EEF33646-832E-47C7-9329-A006153AD436 The Old Clam House Changes Hands | Baghdad By The Bay

The Old Clam House Changes Hands

I didn’t realize this, but the Old Clam House is the oldest restaurant in San Francisco having opened it’s doors in 1861 [the same year Abraham Lincoln was elected President] and has remained in the same family’s hands until just recently. For those people familiar with the East Coast fried clams are second nature. Everytime I get to go back east I always have to get a clam roll, lobster roll and if I happen to be in New York, PIZZA.

But I digress. I remember the Old Clam House from a time when I worked in that part of the city and the companies out there tended to have their Christmas parties there. I looks like a bit of a dive from the outside, but it was very old school on the inside. I mean old school like California gold miner old school. At one of the parties I was at there after my co-workers had gotten a few drinks in me I tried the fried clams. I wasn’t a big seafood person back then and I still to this day can’t bring myself to eat an oyster, raw or cooked, but you could fry up just about anything and I’ll try it.

The clams were excellent. The steak sandwich was a little tough, but do you really go to a place called the “Old Clam House” for steak? I found myself going back to the clams which were cherrystone clams. Now under new ownership a few things have changed.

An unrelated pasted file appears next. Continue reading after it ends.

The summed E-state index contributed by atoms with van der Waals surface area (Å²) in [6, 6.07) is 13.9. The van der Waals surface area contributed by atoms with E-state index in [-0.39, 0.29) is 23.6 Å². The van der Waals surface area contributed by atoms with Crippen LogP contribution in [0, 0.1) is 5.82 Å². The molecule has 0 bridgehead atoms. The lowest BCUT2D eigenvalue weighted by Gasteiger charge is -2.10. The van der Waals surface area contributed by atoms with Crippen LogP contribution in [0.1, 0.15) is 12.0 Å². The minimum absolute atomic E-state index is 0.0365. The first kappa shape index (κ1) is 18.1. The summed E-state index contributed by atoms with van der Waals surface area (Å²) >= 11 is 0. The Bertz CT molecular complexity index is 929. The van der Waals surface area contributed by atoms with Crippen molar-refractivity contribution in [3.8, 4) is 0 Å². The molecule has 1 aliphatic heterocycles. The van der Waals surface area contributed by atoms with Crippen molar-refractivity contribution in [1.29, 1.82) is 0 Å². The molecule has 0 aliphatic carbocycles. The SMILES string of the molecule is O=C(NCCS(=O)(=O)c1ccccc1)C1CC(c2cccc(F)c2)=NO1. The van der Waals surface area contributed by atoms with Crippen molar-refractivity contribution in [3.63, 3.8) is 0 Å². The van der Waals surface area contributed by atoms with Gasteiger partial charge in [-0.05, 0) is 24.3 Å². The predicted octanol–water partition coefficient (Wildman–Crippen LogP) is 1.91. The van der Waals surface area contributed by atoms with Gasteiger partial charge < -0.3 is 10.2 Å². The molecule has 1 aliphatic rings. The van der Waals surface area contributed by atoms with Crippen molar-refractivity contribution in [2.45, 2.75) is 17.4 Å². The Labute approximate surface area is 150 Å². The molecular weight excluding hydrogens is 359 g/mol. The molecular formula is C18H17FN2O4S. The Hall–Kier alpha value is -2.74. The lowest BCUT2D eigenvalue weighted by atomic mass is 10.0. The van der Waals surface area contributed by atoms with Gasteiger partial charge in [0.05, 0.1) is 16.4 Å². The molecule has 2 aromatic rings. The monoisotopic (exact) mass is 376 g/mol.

First off, it was bought by the people who brought you the Stinking Rose in North Beach so I’ll assume that chef Andrea Froncillo of Bobo’s will make the steak much better. They’re adding prime rib to the menu which is always a plus in my book. Lots of crab and other fish in addition to of course the clams they even have a few items that would satisfy the odd vegan who might follow you to the Old Clam House. Prices aren’t to bad which is always good in this economy. Sadly though, I didn’t see fried clams on the menu. I’m hoping they’ll show up again. An interesting side note is that when the Clam House opened it was a southern waterfront restaurant connected to downtown San Francisco by two miles of plank road. That’s kind of interesting when you stare out at about a half mile of land to get you to the bay.

Time to re-visit the “Old Clam.”

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